Julie Brockway, co-director of the nonprofit Center for Family Life in Brooklyn, said almost all of the hundreds of families her agency works with in child welfare-specific prevention programs, funded by the city’s Administration for Children’s Services, also participate in one of their school-based summer programs like Beacon and COMPASS, funded by the Department of Youth and Community Development.
“What’s great about these programs is, there’s no identification of kids as having a [child welfare] case, since these programs exist to support families with or without cases,” Brockway said. “Every young person deserves high quality arts and sports and social interaction.”
Of all the budget fights she’s seen in nearly four decades with the center, Brockway said she’s never seen one this serious, on this scale.
“It’s profound,” she said of the summer cancelation of school-related enrichment programs, which will require the center to furlough 150 staff when school ends June 30. “These are the places where schools are able to offer doses of not just reading and writing but also arts and sports and leadership development, building on inherent strengths in vulnerable populations and helping them build resilience.”
Regina Mitchell, a Brooklyn foster parent, described the local Cornerstone program she leads in the Wyckoff Gardens public housing complex as a haven for all local parents, including those who fear losing their kids.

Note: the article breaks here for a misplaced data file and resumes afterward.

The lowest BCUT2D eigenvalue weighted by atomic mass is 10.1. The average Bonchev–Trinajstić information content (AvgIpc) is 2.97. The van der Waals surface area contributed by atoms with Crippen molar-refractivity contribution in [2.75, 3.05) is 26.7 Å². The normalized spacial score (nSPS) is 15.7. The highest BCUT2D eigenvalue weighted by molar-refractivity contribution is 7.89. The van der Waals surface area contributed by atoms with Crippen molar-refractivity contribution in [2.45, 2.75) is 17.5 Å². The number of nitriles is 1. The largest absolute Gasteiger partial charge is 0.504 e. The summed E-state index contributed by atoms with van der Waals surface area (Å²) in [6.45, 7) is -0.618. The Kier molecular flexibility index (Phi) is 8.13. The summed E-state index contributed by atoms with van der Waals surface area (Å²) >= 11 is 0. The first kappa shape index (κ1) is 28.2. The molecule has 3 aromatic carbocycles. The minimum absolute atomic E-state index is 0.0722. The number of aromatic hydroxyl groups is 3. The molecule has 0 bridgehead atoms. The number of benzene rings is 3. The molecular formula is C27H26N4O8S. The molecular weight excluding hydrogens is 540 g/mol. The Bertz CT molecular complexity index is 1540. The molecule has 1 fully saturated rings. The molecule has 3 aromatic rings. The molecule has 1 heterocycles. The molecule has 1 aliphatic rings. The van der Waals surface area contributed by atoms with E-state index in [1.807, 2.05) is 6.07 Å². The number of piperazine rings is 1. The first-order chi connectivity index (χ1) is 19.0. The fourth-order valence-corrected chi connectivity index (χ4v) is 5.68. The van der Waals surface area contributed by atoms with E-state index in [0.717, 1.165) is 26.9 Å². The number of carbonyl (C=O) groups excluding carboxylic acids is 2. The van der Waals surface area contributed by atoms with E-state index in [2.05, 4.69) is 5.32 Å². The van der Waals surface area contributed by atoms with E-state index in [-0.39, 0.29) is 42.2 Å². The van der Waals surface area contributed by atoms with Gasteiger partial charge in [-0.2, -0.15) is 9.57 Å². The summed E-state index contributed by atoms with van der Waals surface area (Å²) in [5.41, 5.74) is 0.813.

“Many of the children we serve are one day, one hour, one minute from being put in foster care,” said Mitchell, who is the on-site director for the program, which provides tutoring, meals, sports equipment, field trips and other enrichment activities to around 250 K-12 students seven days a week in the summer. “They have similar issues, parents or support systems that can crack during this pandemic summer.”
Khan’s story underscores what’s being lost for kids with minimal resources.
The young man ended up in foster care after arriving in New York nearly two years ago from Bangladesh. He was raised there after being born in the United States, but his mother always wanted him to return stateside to build a life as an adult. After they escaped homelessness a few years ago in the South Asian nation’s capital city of Dhaka, Khan resolved to make the most of his next opportunity in the United States.